Sat 19 Nov 2016
The message of Robert Kenner‘s documentary Command and Control is crisp and scary. Atomic weapons are man-made machines. Man-made machines sooner or later break. A very serious accident, or even atomic apocalypse is only a matter of time. Actually a very serious accident did happen in 1980 at a nuclear missile in Arkansas, when the area around, the continent and maybe the whole world was close to a disaster maybe similar in proportions to the one that happened in Chernobyl in Ukraine (then part of the Soviet Union) a few years later.
I liked the low-key documentary style of this production. The authors restrained from commenting too much (although there are a few punch lines) and let the facts speak. It is amazing how much filmed material was available if we are taking into account the classified nature of the events that took place. We can also draw some conclusions, this being mostly left to us, viewers. At the end of the day the safety systems in place worked, but the wrong decisions of the human factors did not lack either. What was different from the incident in the Soviet Union besides the very existence and quality of the safety equipment was also the fact that the decisions were made at a relative low level, and eventually the right decisions prevailed. Heroism was there, at least one precious life was lost, and several people remained with physical and psychological traumas, not to speak about the imposed silence about the events. For these people the film is an act of recovery and rehabilitation which seems to be well deserved.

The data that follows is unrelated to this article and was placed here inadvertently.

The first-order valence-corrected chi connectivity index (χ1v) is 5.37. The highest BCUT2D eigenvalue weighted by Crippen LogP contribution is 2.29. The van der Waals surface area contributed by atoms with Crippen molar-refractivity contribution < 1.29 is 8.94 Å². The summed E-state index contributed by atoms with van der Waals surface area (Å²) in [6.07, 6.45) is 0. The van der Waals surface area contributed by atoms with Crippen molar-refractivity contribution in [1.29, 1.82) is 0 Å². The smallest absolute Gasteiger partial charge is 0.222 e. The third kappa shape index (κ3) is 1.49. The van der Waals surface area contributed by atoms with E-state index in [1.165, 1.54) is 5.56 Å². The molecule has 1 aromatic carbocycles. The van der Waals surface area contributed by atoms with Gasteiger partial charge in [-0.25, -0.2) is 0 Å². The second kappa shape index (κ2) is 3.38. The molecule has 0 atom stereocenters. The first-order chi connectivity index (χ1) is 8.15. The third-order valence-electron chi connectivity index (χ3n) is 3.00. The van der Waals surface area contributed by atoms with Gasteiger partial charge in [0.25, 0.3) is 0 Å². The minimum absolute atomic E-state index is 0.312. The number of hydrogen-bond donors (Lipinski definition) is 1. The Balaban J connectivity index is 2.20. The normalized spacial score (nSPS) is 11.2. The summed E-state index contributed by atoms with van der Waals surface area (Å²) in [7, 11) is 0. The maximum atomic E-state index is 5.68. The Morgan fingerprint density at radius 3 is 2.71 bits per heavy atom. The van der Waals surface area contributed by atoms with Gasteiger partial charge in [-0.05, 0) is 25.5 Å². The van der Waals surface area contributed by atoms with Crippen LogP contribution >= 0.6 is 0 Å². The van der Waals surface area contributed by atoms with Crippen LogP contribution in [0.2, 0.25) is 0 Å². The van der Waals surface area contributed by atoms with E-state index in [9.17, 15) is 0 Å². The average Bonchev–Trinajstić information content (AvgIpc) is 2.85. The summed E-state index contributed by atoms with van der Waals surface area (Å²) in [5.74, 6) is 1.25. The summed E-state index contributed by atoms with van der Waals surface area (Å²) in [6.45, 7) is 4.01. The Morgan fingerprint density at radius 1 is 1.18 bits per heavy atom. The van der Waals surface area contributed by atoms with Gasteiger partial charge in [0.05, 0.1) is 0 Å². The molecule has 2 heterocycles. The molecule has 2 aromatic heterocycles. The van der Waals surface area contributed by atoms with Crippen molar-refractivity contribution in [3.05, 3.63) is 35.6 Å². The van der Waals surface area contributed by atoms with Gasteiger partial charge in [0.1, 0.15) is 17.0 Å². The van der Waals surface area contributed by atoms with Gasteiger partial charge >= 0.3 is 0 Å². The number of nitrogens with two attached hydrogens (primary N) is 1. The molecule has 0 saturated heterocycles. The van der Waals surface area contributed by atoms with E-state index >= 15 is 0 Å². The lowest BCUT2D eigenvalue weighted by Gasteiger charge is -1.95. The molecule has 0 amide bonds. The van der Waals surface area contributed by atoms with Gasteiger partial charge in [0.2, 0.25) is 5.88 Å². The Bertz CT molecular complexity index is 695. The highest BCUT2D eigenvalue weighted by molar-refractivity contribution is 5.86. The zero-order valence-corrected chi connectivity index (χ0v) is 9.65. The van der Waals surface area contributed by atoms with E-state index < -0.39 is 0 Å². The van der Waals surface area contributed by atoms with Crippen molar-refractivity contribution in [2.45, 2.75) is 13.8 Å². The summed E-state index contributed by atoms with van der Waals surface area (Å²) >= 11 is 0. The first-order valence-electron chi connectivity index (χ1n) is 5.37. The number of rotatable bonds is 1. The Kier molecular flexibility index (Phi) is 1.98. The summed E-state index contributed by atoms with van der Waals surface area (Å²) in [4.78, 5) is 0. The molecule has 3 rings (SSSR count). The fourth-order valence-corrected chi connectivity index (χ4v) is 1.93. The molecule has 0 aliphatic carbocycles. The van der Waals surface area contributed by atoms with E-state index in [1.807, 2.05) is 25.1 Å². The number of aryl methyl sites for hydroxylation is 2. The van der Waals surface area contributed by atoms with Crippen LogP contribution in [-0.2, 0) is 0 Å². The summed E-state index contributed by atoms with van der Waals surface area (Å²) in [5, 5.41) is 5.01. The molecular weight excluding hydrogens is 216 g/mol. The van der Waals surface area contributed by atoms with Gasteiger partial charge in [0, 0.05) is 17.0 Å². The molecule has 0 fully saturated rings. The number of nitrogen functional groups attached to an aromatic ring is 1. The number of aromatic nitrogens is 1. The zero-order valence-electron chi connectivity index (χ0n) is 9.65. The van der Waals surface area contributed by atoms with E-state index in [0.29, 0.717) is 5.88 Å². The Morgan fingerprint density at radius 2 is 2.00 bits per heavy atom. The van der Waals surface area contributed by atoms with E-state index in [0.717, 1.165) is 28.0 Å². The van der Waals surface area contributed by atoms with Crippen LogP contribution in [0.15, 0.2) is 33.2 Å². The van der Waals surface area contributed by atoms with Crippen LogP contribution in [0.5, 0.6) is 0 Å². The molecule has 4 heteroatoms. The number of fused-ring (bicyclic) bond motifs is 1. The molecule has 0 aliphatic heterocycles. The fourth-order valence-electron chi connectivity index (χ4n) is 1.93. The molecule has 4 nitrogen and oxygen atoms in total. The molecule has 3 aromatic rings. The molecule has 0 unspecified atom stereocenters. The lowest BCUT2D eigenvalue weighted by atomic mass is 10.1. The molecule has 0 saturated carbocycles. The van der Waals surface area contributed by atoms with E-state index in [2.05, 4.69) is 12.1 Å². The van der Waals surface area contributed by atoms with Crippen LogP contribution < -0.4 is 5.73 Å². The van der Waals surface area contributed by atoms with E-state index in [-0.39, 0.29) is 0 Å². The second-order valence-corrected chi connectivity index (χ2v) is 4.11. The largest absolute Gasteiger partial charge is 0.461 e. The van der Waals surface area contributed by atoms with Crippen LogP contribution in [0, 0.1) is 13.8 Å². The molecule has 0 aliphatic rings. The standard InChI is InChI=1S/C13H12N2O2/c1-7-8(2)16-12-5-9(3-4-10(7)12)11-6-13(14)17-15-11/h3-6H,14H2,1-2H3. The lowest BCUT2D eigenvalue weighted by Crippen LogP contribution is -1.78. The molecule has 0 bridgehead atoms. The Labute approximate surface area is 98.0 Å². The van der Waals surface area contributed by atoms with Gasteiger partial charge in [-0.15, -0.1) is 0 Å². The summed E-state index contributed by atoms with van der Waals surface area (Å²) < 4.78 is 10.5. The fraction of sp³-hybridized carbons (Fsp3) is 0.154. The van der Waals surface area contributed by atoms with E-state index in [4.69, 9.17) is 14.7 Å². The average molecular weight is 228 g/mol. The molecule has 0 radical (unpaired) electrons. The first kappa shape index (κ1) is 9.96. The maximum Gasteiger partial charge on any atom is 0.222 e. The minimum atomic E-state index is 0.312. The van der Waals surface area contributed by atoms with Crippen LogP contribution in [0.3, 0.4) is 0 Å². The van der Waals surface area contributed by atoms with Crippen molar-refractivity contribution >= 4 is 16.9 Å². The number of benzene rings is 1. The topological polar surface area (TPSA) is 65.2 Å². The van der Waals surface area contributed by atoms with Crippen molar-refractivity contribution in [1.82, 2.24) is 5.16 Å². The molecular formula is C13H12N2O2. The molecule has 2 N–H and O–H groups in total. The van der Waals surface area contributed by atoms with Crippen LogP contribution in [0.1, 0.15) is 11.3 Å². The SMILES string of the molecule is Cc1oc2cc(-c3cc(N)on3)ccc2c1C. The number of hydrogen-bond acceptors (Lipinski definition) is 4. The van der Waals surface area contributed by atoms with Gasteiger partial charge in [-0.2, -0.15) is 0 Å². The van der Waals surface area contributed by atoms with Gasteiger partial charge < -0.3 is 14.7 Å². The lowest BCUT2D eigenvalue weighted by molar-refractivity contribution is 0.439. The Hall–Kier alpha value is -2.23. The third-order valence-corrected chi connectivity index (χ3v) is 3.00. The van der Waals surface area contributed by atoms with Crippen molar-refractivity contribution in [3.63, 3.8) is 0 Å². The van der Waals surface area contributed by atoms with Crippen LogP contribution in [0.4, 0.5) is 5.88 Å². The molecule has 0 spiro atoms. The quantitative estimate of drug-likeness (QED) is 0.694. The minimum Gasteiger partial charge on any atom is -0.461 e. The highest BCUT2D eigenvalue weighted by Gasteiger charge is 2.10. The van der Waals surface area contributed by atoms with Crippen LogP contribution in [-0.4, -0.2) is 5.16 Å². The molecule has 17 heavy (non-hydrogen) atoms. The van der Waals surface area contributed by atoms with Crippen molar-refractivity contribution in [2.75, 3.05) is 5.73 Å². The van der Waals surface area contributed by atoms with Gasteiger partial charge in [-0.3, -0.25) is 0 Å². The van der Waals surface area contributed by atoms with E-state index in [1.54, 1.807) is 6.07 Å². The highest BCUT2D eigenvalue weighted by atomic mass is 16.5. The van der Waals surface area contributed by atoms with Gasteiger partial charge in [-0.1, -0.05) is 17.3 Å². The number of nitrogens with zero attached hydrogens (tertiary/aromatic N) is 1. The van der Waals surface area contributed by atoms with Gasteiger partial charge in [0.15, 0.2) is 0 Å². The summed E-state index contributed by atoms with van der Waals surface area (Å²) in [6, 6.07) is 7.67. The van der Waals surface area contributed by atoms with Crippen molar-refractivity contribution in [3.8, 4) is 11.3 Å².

One more thought could not escape me when seeing this film – how young the heroes of this story were. The safety of the nuclear devices was put in the hands of very young people in uniform, who were only a few years before just kids. Many of the members of the emergency teams were also very young. Maybe one day a film needs to be made about those kids, or men and women who have been so recently kids to whom we trust not only the manipulation of deadly weapons, but the very existence of the planet and of life on it.